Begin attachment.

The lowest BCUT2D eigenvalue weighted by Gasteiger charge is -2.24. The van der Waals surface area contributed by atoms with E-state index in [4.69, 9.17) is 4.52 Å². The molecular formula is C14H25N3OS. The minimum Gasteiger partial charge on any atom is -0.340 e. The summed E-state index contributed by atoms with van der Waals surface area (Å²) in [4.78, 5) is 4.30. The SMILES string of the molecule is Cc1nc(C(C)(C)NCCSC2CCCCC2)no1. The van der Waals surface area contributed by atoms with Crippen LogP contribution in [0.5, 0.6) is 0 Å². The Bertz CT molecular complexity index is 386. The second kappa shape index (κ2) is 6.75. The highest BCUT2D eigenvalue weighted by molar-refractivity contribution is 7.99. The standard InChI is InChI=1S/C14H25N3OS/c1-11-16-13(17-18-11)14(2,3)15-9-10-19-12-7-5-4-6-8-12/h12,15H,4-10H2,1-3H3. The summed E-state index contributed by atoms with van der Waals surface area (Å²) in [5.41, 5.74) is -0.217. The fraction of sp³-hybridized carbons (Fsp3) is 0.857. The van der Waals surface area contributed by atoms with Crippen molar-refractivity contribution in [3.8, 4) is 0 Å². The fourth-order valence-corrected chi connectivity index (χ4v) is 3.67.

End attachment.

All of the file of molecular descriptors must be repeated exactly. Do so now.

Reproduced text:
The lowest BCUT2D eigenvalue weighted by Gasteiger charge is -2.24. The van der Waals surface area contributed by atoms with E-state index in [4.69, 9.17) is 4.52 Å². The molecular formula is C14H25N3OS. The minimum Gasteiger partial charge on any atom is -0.340 e. The summed E-state index contributed by atoms with van der Waals surface area (Å²) in [4.78, 5) is 4.30. The SMILES string of the molecule is Cc1nc(C(C)(C)NCCSC2CCCCC2)no1. The van der Waals surface area contributed by atoms with Crippen LogP contribution in [0.5, 0.6) is 0 Å². The Bertz CT molecular complexity index is 386. The second kappa shape index (κ2) is 6.75. The highest BCUT2D eigenvalue weighted by molar-refractivity contribution is 7.99. The standard InChI is InChI=1S/C14H25N3OS/c1-11-16-13(17-18-11)14(2,3)15-9-10-19-12-7-5-4-6-8-12/h12,15H,4-10H2,1-3H3. The summed E-state index contributed by atoms with van der Waals surface area (Å²) in [5.41, 5.74) is -0.217. The fraction of sp³-hybridized carbons (Fsp3) is 0.857. The van der Waals surface area contributed by atoms with Crippen molar-refractivity contribution in [3.8, 4) is 0 Å². The fourth-order valence-corrected chi connectivity index (χ4v) is 3.67.